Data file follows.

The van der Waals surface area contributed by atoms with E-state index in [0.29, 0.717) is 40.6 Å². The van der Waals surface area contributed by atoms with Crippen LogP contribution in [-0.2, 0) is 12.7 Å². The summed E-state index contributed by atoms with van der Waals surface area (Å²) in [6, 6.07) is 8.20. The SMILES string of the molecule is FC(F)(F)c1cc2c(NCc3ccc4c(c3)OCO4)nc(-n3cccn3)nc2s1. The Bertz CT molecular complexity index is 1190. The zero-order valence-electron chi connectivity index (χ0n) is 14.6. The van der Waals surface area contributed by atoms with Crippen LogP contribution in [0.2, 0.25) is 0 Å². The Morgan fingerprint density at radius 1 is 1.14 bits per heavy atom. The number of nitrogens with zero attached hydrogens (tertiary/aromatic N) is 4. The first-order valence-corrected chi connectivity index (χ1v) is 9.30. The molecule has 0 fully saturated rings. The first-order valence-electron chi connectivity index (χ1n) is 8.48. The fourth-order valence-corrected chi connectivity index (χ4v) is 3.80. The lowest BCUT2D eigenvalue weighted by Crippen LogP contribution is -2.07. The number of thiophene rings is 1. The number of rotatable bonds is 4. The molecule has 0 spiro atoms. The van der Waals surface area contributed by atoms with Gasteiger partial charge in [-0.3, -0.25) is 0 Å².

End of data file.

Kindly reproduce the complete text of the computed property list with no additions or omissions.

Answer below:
The van der Waals surface area contributed by atoms with E-state index in [0.29, 0.717) is 40.6 Å². The van der Waals surface area contributed by atoms with Crippen LogP contribution in [-0.2, 0) is 12.7 Å². The summed E-state index contributed by atoms with van der Waals surface area (Å²) in [6, 6.07) is 8.20. The SMILES string of the molecule is FC(F)(F)c1cc2c(NCc3ccc4c(c3)OCO4)nc(-n3cccn3)nc2s1. The Bertz CT molecular complexity index is 1190. The zero-order valence-electron chi connectivity index (χ0n) is 14.6. The van der Waals surface area contributed by atoms with Crippen LogP contribution in [0.2, 0.25) is 0 Å². The Morgan fingerprint density at radius 1 is 1.14 bits per heavy atom. The number of nitrogens with zero attached hydrogens (tertiary/aromatic N) is 4. The first-order valence-corrected chi connectivity index (χ1v) is 9.30. The molecule has 0 fully saturated rings. The first-order valence-electron chi connectivity index (χ1n) is 8.48. The fourth-order valence-corrected chi connectivity index (χ4v) is 3.80. The lowest BCUT2D eigenvalue weighted by Crippen LogP contribution is -2.07. The number of thiophene rings is 1. The number of rotatable bonds is 4. The molecule has 0 spiro atoms. The van der Waals surface area contributed by atoms with Gasteiger partial charge in [-0.3, -0.25) is 0 Å².